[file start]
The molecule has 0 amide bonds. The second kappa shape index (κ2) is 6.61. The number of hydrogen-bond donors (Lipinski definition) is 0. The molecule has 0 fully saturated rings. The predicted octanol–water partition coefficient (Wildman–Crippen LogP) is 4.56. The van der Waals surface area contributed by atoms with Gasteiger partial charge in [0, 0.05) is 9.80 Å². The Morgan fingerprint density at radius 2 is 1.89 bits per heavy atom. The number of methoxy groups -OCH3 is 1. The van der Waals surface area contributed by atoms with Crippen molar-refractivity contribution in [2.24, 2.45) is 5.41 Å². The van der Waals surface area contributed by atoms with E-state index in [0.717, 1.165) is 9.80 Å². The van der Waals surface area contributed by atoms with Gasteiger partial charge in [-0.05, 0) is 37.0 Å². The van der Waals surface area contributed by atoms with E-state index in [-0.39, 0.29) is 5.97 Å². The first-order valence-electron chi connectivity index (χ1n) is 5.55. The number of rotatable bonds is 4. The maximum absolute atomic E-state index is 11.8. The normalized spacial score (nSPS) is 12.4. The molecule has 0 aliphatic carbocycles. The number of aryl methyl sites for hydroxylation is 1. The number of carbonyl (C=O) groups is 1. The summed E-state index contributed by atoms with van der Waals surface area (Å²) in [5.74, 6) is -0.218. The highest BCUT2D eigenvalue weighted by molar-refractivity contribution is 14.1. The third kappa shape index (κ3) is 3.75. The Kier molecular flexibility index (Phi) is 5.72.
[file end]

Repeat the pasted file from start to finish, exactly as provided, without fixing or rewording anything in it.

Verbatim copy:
The molecule has 0 amide bonds. The second kappa shape index (κ2) is 6.61. The number of hydrogen-bond donors (Lipinski definition) is 0. The molecule has 0 fully saturated rings. The predicted octanol–water partition coefficient (Wildman–Crippen LogP) is 4.56. The van der Waals surface area contributed by atoms with Gasteiger partial charge in [0, 0.05) is 9.80 Å². The Morgan fingerprint density at radius 2 is 1.89 bits per heavy atom. The number of methoxy groups -OCH3 is 1. The van der Waals surface area contributed by atoms with Crippen molar-refractivity contribution in [2.24, 2.45) is 5.41 Å². The van der Waals surface area contributed by atoms with E-state index in [0.717, 1.165) is 9.80 Å². The van der Waals surface area contributed by atoms with Gasteiger partial charge in [-0.05, 0) is 37.0 Å². The van der Waals surface area contributed by atoms with E-state index in [-0.39, 0.29) is 5.97 Å². The first-order valence-electron chi connectivity index (χ1n) is 5.55. The number of rotatable bonds is 4. The maximum absolute atomic E-state index is 11.8. The normalized spacial score (nSPS) is 12.4. The molecule has 0 aliphatic carbocycles. The number of aryl methyl sites for hydroxylation is 1. The number of carbonyl (C=O) groups is 1. The summed E-state index contributed by atoms with van der Waals surface area (Å²) in [5.74, 6) is -0.218. The highest BCUT2D eigenvalue weighted by molar-refractivity contribution is 14.1. The third kappa shape index (κ3) is 3.75. The Kier molecular flexibility index (Phi) is 5.72.